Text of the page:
Day 16 – Go West

Rest day in Dunbar

If you’re watching a quiz show and there is a question about conservation, national parks etc. and it starts “Who …” the answer will probably be John Muir. Born in 1838 here in Dunbar, he grew up in a strictly religious family. They emigrated to America when he was 10, originally intending to settle in Canada but, like so many others, they decided to go west, to Wisconsin. He was nearly blinded in an industrial accident and when his vision returned he decided to walk into a new life, to see nature and to write about it. His influence spread and he is now considered the father of the US National Parks, from which all others followed.

In very recent years the Scots have reclaimed John Muir and I spent an inspiring afternoon in his family home where his lifetime achievements and legacy are beautifully displayed.

In America the John Muir Trail runs through the wilderness from Yosemite to Mt Whitney and if you walk that one, you must be prepared to wrestle bears, tread on rattlesnakes, catch your own dinner etc. The John Muir Way in Scotland is a stroll even by British standards. It’s a shame they didn’t think to name the Southern Upland Way after him. All the same, it’s an interesting walk through the Scottish Lowlands, exploring the wonders of Scottish engineering, old and new. There’s also a rest day in Edinburgh coming up.

I’d like to think I would have emigrated to America in the 19th century. My ancestors thought about it, reached the port but then changed their mind. So I’m left behind feeling a little bit restless at times. That’s why I like to listen to the Pet Shop Boys singing Go West.

Cockles and mussels alive alive oh
The ruined castle by the harbour.
It’s level, honest
John Muir’s family home in Dunbar
Flagstone at the end

7 comments on “Day 16 – Go West

  1. Philippa

    Dunbar looks much more like my idea of a gritty but beautiful Scottish harbour! And John Muir’s story is inspiring; will look forward to hearing more about him along the way. Love the description of him being a pilgrim on nature’s path :).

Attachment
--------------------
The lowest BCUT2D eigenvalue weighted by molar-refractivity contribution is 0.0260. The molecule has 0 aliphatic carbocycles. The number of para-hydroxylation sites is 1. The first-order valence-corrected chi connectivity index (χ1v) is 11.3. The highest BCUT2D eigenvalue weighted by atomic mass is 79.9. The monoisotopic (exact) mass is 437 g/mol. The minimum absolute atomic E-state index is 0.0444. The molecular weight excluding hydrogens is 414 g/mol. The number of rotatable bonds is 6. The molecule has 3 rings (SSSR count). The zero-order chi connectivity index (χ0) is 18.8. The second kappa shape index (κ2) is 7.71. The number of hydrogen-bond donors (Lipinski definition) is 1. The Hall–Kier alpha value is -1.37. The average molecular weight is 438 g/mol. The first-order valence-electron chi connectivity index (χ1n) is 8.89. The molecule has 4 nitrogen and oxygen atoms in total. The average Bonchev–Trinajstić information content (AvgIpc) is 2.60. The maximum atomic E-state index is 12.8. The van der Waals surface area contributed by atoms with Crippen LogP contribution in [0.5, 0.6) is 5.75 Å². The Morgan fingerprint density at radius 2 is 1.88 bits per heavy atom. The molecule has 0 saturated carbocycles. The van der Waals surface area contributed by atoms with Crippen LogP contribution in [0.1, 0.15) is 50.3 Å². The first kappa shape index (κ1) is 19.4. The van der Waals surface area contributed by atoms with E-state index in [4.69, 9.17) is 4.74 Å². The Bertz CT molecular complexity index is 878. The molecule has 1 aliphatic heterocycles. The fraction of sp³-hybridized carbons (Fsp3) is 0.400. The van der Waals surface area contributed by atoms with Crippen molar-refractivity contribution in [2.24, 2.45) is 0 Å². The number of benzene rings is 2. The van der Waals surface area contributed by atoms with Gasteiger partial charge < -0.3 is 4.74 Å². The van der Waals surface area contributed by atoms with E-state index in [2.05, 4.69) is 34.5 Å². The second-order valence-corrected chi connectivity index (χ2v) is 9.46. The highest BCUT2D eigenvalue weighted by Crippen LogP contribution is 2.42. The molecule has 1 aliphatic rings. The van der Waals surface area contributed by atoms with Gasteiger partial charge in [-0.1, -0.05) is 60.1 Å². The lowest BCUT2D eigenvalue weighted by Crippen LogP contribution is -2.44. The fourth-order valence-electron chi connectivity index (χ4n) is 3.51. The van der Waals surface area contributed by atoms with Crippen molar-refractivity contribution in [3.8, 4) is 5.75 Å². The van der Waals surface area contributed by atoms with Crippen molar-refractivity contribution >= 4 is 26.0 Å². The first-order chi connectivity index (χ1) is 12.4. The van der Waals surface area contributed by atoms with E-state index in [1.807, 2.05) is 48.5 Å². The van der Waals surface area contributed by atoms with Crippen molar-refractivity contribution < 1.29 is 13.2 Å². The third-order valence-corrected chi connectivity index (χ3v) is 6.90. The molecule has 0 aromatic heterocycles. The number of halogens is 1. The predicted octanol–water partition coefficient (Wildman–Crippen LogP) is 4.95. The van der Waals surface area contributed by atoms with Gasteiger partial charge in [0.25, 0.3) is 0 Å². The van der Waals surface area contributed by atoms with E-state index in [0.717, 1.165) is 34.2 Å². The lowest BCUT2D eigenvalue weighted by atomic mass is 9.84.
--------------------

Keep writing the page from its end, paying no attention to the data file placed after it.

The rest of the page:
• You’re right, it’s a gritty little harbour, a relic of the old herring industry.

  2. North of San Francisco there is a beautiful park called Muir Woods after John Muir. It is known for its towering redwoods and they are stunning. It is quite a tourist spot with fishing, birds and other mammals.

    PS – Bissets Seafood has quite the selection!!!

    • Hi Lynn, thanks so much for referencing Muir Woods. I visited during my Greyhound trip across America in 1979. Unforgettable place but I hadn’t connected it to John Muir until now. Those giant coastal redwoods must be seen. I also visited Sequoia National Park but not Yosemite, nor the Pacific Northwest. I’m coming as soon as Tesla make a camper van. By the way, have you read Steinbeck’s Travels with Charley, brilliant book? Tim

      • I just downloaded the audio book. It looks intriguing… thanks for the recommendation.

      • Funny, being a Yank, my thought was exactly the opposite. Wait. Muir Woods. California — love that place! Had no idea John Muir was from Scotland. I’m with you, though. In reclaiming one of the most famous naturalists in the world, you’d think they might have done it with more than a little local trail. 🙂

      • Great to hear from you, DJ. Talk of Muir Woods and your national parks makes me want to make a trip to America and particularly California. For the moment that probably means digging for gold in my DVD collection. I never made it to the Pacific north west. I would love to go up there. One day!

Leave a Reply

Fill in your details below or click an icon to log in:

WordPress.com Logo

You are commenting using your WordPress.com account. Log Out /  Change )

Twitter picture

You are commenting using your Twitter account. Log Out /  Change )

Facebook photo

You are commenting using your Facebook account. Log Out /  Change )

Connecting to %s

This site uses Akismet to reduce spam. Learn how your comment data is processed.